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Papers of the Week

Papers: 16 Mar 2024 - 22 Mar 2024

2024 Mar 19

Sci Rep




Effects of a new magnetostrictive ultrasonic scaler and a traditional piezoelectric ultrasonic scaler on root surfaces and patient complaints.


You X, Wu X, Chen S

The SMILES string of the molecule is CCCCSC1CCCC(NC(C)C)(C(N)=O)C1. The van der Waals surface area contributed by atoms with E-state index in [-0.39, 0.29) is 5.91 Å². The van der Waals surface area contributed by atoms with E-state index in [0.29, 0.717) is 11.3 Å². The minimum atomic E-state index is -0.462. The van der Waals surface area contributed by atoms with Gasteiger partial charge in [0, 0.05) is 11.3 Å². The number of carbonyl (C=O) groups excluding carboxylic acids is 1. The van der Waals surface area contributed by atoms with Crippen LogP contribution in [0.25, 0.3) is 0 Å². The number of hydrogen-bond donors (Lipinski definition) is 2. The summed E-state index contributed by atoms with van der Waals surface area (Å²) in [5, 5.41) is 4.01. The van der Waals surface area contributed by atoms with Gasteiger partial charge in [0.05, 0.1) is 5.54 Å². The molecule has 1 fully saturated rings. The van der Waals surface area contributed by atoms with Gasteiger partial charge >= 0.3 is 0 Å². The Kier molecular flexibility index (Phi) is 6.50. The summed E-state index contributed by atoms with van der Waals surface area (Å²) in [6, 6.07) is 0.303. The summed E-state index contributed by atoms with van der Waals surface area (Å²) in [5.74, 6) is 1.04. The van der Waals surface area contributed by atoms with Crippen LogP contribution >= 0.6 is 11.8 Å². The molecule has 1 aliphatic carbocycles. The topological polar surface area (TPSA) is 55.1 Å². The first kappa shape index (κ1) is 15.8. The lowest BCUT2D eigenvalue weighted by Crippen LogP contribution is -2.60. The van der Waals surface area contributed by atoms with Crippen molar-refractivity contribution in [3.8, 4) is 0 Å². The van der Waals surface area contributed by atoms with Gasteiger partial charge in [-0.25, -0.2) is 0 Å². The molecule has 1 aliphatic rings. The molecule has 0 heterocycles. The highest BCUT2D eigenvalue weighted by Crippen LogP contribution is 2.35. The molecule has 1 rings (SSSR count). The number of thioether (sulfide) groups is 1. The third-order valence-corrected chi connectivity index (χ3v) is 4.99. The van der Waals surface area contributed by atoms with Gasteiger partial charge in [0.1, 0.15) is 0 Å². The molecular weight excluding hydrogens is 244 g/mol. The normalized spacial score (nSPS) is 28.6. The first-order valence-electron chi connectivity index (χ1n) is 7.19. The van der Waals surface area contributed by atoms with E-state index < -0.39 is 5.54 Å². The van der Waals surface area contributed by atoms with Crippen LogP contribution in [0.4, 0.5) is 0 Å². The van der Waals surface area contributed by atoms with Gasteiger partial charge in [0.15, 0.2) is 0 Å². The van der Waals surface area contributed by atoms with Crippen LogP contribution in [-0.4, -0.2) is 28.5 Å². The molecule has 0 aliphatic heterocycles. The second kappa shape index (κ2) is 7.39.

Tooth wear and pain are the primary concerns of patients undergoing periodontal scaling. The aims of this study were to compare the effects of a new magnetostrictive ultrasonic scaler and a traditional piezoelectric ultrasonic scaler on tooth surface roughness and calculus removal and to determine their impacts on patient discomfort during supragingival cleaning. This article had two parts: an in vitro study and a clinical study. In the in vitro study, thirty teeth with subgingival calculus were randomly assigned to two scaling treatment groups: magnetostrictive scalers (n = 15) and piezoelectric scalers (n = 15). Surface roughness measurements were taken at baseline and after scaling, and the root samples were visualised by SEM after scaling. Additionally, a single-centre randomised split-mouth clinical trial was conducted. Eighty-five participants diagnosed with chronic gingivitis or periodontitis were randomly assigned to receive supragingival scaling. The magnetostrictive scaler was used in half of the mouths (n = 85), and the piezoelectric scaler was used in the other half of the mouths (n = 85). Data on pain, noise, and vibration were collected using a VAS questionnaire, and the operating time was recorded. In both in vitro and clinical studies, magnetostrictive scalers were reported to be more effective than piezoelectric scalers in removing dental deposits (P < 0.05). Additionally, the root surface after scaling with the magnetostrictive scaler was smoother than that after scaling with the piezoelectric scaler in the in vitro study (P = 0.02). SEM examination also revealed that fewer dental materials were lost after instrumentation with the magnetostrictive scaler than after instrumentation with the piezoelectric scaler. Piezoelectric scalers caused less discomfort to patients in terms of pain, noise, and vibration than magnetostrictive scalers (P < 0.05). According to this clinical study, the magnetostrictive scaler caused more discomfort during supragingival scaling than the piezoelectric scaler. Moreover, the magnetostrictive scaler was also more efficient and produced a smoother root surface with less material loss after scaling than the piezoelectric scaler, as demonstrated in the in vitro study.